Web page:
The Palm, known mostly for its famous steaks and caricature-filled walls, is quickly becoming notable for another reason. Recently, in an opinion following a bench trial, New York State Supreme Court Judge Andrea Masley ordered the owners of The Palm steakhouse chain to pay their cousins $120 million for paying less than market rate for use of the Palm name, logo and signature style over the past 46 years. The case is Ganzi, Gary C. et al. v. Ganzi Jr., Walter et al., No. 653074-2012 (N.Y. Sup. Ct.).
In their derivative suit, the cousins claimed that The Palm's owners – Bruce Bozzi Sr. and Wally Ganzi, grandsons of the concept's founders – were paying a royalty rate that had fallen substantially below market for the use of intellectual property owned by the entire family. The cousins sued Bozzi and Ganzi in their capacity as directors and majority shareholders of Just One More Restaurant Corp., the holder of the intellectual property rights. Plaintiffs argued that Bozzi and Ganzi used their controlling 80-percent stake in Just One More Restaurant Corp. to license the Palm intellectual property at an unreasonably low rate to their own wholly-owned restaurants, cutting the plaintiffs – as minority shareholders – out of a fair share of the profits.
The defendants had been paying a flat fee of $6,000 per restaurant per year to Just One More Restaurant Corp. for use of the name "The Palm" and other intellectual property, including the logo, decor, menu and food quality choices and preparation methods. The rate was set in the 1970s and never updated. For the next 40 years, the $6,000 fee was used for all new Palm restaurants in which defendants had an ownership interest, regardless of when those restaurants first opened. At issue in the suit are license agreements entered into after 2004 which continued to use the $6,000 fee which the plaintiffs argued was no longer fair or reasonable.
Further, in 2007, the defendants entered into a Master License Agreement with Just One More Restaurant Corp. through which the defendants acquired an exclusive license to the Palm intellectual property for an annual payment of $12,000. Under the MLA, the defendants then charged third parties market rate for use of the Palm intellectual property, not the $6,000 flat fee being paid by their own restaurants. Between 2006 and 2017, gross revenue for the new Palm restaurants was $1.5 billion. The defendants paid Just One More Restaurant Corp. $120,000 under the license agreements.
In ruling for the plaintiffs, Judge Masley found that the defendants' prolonged use of the flat fee deprived Just One More Restaurant Corp. and its minority shareholders of the "fair market value" of the Palm intellectual property. The court opined that the licensing agreement was a "textbook example of fiduciary misconduct" and ultimately found that the defendants had usurped corporate opportunities and breached their fiduciary duties to Just One More Restaurant Corp. The court noted that being "a closely-held corporation which began as an informal family affair" did not excuse the defendants from complying with their fiduciary obligations to the company and its minority shareholders. The court further noted that the defendants had failed to observe corporate formalities and were unable to justify why the last Just One More Restaurant board and shareholder meeting occurred more than forty years ago. This failure weakened the defense's argument that minority Just One More Restaurant Corp. shareholders understood and acquiesced to the flat-rate fees. Because the plaintiffs established that the licensing agreements were self-dealing transactions, the burden was on the defendants to prove that the fee arrangement was fair and reasonable. It was a burden they could not meet.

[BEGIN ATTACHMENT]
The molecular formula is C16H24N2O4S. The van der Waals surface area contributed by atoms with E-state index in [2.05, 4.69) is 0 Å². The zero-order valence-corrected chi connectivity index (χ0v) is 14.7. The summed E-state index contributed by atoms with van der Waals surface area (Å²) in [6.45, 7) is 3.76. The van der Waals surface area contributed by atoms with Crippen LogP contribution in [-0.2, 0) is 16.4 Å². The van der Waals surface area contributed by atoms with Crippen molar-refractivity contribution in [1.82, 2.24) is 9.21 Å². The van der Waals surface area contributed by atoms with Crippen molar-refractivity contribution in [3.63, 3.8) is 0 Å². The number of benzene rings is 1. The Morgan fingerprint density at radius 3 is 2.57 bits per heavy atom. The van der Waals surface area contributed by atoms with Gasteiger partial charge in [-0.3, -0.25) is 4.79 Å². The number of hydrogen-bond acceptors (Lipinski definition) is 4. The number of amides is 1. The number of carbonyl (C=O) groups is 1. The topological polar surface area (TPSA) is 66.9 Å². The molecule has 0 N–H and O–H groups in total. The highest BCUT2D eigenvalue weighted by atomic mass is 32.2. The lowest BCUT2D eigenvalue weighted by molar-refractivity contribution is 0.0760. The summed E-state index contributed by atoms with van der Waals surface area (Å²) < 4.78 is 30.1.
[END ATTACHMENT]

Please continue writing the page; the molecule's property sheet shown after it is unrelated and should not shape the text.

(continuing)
The defendants raised statute of limitations, laches, acquiescence, implied ratification and equitable estoppel defenses. The defendants argued that plaintiffs' claim should have been barred by the six-year statute of limitations because any original harm from the flat fee took place decades ago, during the 1970's. The defendants further argued that dating the claim back to 2006 to coincide with the defendant's expansion of The Palm franchise was inappropriate because the corporate changes were "immaterial" and "no new torts occurred when re-documenting happened." The cousins countered that they only became aware of the $6,000 flat fee in 2010, when they inherited shares of Just One More Restaurant Corp. After attempting to renegotiate the license rate with the defendants to no avail, the cousins sued.
The court ultimately agreed with the plaintiffs, and ordered defendants to pay Just One More Restaurant Corp. $71 million for past royalties and $1.7 million in lost rent, totaling over $73 million in restitution. Relying heavily on expert testimony regarding valuation, the court calculated the royalties due to the plaintiffs as 5% of gross sales for the past decade, setting a precedent for the valuation of intellectual property in licensing agreements. This rate reflects common practice for valuing licensing fees in the restaurant industry. Indeed, as Judge Masley wrote "even defendant's expert…testified that comparable rates for similar restaurants are calculated as a percentage of gross sales." The court took the fame of the Palm trademark into consideration when deciding on the 5% percentage of sales rate.
With interest and all attorneys' fees, the full award comes to $120 million.
A lawyer for the defendants has said they plan to appeal the ruling.